Results 1  10
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13
Tree Exploration with Little Memory
 SODA'02
, 2002
"... A robot with kbit memory has to explore a tree whose nodes are unlabeled and edge ports are locally labeled at each node. The robot has no a priori knowledge of the topology of the tree or of its size, and its aim is to traverse all the edges. While O(log ) bits of memory suce to explore any tre ..."
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Cited by 58 (21 self)
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A robot with kbit memory has to explore a tree whose nodes are unlabeled and edge ports are locally labeled at each node. The robot has no a priori knowledge of the topology of the tree or of its size, and its aim is to traverse all the edges. While O(log ) bits of memory suce to explore any tree of maximum degree if stopping is not required, we show that bounded memory is not sucient to explore with stop all trees of bounded degree (indeed nde log log n) bits of memory are needed for some such trees of size n). For the more demanding task requiring to stop at the starting node after completing exploration, we show a sharper lower bound nd n) on required memory size, and present an algorithm to accomplish this task with O(log n)bit memory, for all nnode trees.
Universal Traversal Sequences with Backtracking
 Proc. 16th IEEE Conference on Computational Complexity (2001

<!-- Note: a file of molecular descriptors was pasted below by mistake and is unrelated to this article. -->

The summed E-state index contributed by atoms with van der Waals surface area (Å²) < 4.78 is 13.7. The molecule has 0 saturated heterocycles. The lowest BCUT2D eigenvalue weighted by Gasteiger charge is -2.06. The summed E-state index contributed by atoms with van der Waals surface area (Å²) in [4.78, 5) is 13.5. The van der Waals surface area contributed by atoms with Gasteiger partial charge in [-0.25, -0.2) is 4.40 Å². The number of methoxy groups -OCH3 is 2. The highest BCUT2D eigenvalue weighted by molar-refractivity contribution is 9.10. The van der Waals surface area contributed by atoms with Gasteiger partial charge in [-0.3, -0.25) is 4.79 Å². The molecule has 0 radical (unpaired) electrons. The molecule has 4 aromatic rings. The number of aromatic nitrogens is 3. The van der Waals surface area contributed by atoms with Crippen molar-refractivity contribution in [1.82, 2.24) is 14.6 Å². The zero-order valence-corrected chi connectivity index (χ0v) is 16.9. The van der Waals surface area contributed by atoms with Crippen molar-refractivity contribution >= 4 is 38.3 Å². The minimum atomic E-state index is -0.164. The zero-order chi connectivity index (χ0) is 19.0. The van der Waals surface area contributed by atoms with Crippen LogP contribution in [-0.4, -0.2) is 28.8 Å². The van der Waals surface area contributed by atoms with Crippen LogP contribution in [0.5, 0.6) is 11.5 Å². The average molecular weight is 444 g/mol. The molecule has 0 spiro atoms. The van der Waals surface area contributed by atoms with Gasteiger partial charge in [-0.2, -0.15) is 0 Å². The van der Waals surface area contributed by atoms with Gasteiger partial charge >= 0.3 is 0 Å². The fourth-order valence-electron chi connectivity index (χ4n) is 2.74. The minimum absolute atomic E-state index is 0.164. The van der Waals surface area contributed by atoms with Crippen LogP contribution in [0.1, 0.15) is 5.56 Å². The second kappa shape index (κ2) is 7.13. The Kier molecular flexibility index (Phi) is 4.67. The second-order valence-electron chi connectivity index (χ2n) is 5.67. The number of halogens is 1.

, 2001
"... In this paper we introduce a new notion of traversal sequences that we call exploration sequences. Exploration sequences share many properties with the traversal sequences defined in [AKL+], but they also exhibit some new properties. In particular, they have an ability to backtrack, and their random ..."
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Cited by 25 (1 self)
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In this paper we introduce a new notion of traversal sequences that we call exploration sequences. Exploration sequences share many properties with the traversal sequences defined in [AKL+], but they also exhibit some new properties. In particular, they have an ability to backtrack, and their random properties are robust under choice of the probability distribution on labels. Further, we present extremely simple constructions of polynomial length universal exploration sequences for some previously studied classes of graphs (e.g., 2regular graphs, cliques, expanders), and we also present universal exploration sequences for trees. Our constructions beat previously known lowerbounds on the length of universal traversal sequences. 1
Derandomized Squaring of Graphs
 In Proceedings of the 8th International Workshop on Randomization and Computation (RANDOM ‘05), number 3624 in Lecture Notes in Computer Science